- Process the image twice with LucisArt, first with Exposure or Whyeth to enhance image detail and then process the image with Winslow to smooth the image.
- Use Photoshop masking to remove LucisArt processing from parts of the image.
Note: For best results keep about 50% of the image detail in the eyes and mouth so the image looks cohesive after the skin has been smoothed.
Some LucisArt images need both color correction and the removal of unflattering details in the skin areas: However this is very quick and easy to do as shown with a particularly challenging wedding picture. So when processing an image with LucisArt you may have to adjust the color and remove image detail. To give you an idea of the types of unaltered LucisArt effects you will see when enhancing portraits please click here.
Adjust the severity of the LucisArt effect using Mix: Many times creating a beautiful result is achieved by creating an overly dramatic LucisArt image but using Mix to mix in a large percentage of the original image to make the final effect more subtle. In particular the special effects Whyeth, Plaid, and Klimpt are used this way.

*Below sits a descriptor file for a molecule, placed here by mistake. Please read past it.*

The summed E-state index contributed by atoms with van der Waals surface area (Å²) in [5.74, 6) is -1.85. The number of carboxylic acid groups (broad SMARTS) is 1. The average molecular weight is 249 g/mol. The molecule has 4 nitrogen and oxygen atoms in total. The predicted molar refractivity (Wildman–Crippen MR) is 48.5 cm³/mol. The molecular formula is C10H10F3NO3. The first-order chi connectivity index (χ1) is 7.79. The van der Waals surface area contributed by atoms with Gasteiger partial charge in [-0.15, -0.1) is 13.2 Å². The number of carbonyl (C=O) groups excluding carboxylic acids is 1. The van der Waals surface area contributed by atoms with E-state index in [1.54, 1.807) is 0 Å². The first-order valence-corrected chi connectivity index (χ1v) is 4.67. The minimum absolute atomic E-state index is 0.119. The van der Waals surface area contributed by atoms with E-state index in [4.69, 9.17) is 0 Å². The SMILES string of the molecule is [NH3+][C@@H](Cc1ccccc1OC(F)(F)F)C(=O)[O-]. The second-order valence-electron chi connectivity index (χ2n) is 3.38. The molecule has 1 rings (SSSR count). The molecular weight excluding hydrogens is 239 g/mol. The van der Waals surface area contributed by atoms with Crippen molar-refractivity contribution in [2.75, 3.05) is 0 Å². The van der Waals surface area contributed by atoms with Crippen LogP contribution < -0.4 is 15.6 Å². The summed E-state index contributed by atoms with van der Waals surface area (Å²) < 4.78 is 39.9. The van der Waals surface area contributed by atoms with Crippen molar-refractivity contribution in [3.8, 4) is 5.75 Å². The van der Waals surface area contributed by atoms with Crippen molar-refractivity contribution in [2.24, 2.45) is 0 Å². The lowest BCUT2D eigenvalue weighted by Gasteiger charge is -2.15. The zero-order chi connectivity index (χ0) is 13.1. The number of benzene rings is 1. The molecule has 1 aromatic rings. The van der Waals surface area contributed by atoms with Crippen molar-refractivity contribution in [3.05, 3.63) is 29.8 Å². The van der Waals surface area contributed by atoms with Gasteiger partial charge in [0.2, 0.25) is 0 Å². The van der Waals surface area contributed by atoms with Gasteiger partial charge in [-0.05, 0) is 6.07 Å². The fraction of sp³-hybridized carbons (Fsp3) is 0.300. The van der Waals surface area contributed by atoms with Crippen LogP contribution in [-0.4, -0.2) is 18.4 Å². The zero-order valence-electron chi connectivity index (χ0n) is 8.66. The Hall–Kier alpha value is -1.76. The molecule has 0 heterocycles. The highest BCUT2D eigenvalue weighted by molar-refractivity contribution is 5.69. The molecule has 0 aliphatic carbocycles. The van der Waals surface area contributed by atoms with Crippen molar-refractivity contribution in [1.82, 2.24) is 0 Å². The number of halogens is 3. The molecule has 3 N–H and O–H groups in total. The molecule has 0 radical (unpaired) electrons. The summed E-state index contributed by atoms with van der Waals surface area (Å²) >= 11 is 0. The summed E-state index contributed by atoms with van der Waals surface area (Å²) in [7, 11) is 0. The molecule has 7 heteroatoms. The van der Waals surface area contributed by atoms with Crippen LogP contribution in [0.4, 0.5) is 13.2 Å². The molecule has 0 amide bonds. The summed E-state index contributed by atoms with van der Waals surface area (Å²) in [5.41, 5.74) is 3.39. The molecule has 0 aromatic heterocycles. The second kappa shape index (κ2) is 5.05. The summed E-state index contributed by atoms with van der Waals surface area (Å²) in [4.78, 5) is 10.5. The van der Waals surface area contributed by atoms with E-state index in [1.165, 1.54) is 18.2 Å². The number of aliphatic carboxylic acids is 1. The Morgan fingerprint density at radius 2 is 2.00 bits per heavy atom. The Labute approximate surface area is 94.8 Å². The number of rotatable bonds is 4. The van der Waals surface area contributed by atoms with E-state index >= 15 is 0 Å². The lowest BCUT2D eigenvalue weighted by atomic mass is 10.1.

Repair image Exposure: In underexposed image the effect Exposure can be used to bring out image detail and fix image exposure. Fixing overexposed images requires a second step. LucisArt will bring out the image details in the bright areas however the image will still be too bright. Therefore you will need to darken the image a little using something like level adjust in Photoshop. Processing the over-exposed image using LucisArt and then darkening the image with level adjust will result in an image with greatly enhanced detail when compared to using level adjust only.